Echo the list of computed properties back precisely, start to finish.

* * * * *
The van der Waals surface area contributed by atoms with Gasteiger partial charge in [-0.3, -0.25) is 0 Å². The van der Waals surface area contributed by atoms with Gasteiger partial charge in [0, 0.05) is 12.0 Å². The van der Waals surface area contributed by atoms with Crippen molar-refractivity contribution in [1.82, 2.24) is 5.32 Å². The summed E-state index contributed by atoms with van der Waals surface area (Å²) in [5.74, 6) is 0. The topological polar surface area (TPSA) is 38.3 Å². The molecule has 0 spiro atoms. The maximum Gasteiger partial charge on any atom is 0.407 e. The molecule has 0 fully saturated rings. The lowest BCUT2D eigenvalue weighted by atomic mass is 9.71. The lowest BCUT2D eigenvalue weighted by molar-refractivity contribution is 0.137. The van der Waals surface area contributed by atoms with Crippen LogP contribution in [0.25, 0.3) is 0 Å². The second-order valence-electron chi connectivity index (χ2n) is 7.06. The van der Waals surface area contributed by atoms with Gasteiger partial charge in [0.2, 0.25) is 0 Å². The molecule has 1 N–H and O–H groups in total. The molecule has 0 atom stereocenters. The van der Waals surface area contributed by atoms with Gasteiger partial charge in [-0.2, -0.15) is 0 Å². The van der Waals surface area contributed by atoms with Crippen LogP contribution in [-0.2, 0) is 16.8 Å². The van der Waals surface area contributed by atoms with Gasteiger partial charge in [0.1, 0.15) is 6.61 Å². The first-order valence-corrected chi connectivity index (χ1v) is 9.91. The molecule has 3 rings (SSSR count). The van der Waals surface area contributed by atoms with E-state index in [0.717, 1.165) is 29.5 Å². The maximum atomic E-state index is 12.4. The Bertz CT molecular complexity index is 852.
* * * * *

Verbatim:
The van der Waals surface area contributed by atoms with Gasteiger partial charge in [-0.3, -0.25) is 0 Å². The van der Waals surface area contributed by atoms with Gasteiger partial charge in [0, 0.05) is 12.0 Å². The van der Waals surface area contributed by atoms with Crippen molar-refractivity contribution in [1.82, 2.24) is 5.32 Å². The summed E-state index contributed by atoms with van der Waals surface area (Å²) in [5.74, 6) is 0. The topological polar surface area (TPSA) is 38.3 Å². The molecule has 0 spiro atoms. The maximum Gasteiger partial charge on any atom is 0.407 e. The molecule has 0 fully saturated rings. The lowest BCUT2D eigenvalue weighted by atomic mass is 9.71. The lowest BCUT2D eigenvalue weighted by molar-refractivity contribution is 0.137. The van der Waals surface area contributed by atoms with Crippen LogP contribution in [0.25, 0.3) is 0 Å². The second-order valence-electron chi connectivity index (χ2n) is 7.06. The van der Waals surface area contributed by atoms with Gasteiger partial charge in [0.2, 0.25) is 0 Å². The molecule has 1 N–H and O–H groups in total. The molecule has 0 atom stereocenters. The van der Waals surface area contributed by atoms with Gasteiger partial charge in [-0.2, -0.15) is 0 Å². The van der Waals surface area contributed by atoms with Crippen LogP contribution in [-0.2, 0) is 16.8 Å². The van der Waals surface area contributed by atoms with Gasteiger partial charge in [0.1, 0.15) is 6.61 Å². The first-order valence-corrected chi connectivity index (χ1v) is 9.91. The molecule has 3 rings (SSSR count). The van der Waals surface area contributed by atoms with E-state index in [0.717, 1.165) is 29.5 Å². The maximum atomic E-state index is 12.4. The Bertz CT molecular complexity index is 852.